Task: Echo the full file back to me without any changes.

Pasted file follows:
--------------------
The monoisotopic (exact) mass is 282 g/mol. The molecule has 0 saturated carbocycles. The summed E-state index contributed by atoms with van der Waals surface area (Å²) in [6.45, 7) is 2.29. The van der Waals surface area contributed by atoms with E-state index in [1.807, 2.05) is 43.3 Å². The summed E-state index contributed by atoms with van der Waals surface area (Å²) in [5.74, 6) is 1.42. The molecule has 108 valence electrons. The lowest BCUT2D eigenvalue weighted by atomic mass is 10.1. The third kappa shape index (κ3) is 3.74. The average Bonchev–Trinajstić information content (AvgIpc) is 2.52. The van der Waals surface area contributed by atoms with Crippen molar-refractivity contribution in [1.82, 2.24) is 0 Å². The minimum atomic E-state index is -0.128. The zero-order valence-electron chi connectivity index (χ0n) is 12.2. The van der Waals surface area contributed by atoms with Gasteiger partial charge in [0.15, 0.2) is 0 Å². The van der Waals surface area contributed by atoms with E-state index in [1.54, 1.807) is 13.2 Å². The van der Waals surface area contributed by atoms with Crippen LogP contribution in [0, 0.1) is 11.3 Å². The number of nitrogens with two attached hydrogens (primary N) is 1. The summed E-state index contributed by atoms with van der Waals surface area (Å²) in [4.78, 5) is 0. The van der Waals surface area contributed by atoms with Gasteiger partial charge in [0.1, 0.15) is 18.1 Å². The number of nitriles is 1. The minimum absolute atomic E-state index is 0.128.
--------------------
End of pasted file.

The monoisotopic (exact) mass is 282 g/mol. The molecule has 0 saturated carbocycles. The summed E-state index contributed by atoms with van der Waals surface area (Å²) in [6.45, 7) is 2.29. The van der Waals surface area contributed by atoms with E-state index in [1.807, 2.05) is 43.3 Å². The summed E-state index contributed by atoms with van der Waals surface area (Å²) in [5.74, 6) is 1.42. The molecule has 108 valence electrons. The lowest BCUT2D eigenvalue weighted by atomic mass is 10.1. The third kappa shape index (κ3) is 3.74. The average Bonchev–Trinajstić information content (AvgIpc) is 2.52. The van der Waals surface area contributed by atoms with Crippen molar-refractivity contribution in [1.82, 2.24) is 0 Å². The minimum atomic E-state index is -0.128. The zero-order valence-electron chi connectivity index (χ0n) is 12.2. The van der Waals surface area contributed by atoms with Gasteiger partial charge in [0.15, 0.2) is 0 Å². The van der Waals surface area contributed by atoms with E-state index in [1.54, 1.807) is 13.2 Å². The van der Waals surface area contributed by atoms with Crippen LogP contribution in [0, 0.1) is 11.3 Å². The number of nitrogens with two attached hydrogens (primary N) is 1. The summed E-state index contributed by atoms with van der Waals surface area (Å²) in [4.78, 5) is 0. The van der Waals surface area contributed by atoms with Gasteiger partial charge in [0.1, 0.15) is 18.1 Å². The number of nitriles is 1. The minimum absolute atomic E-state index is 0.128.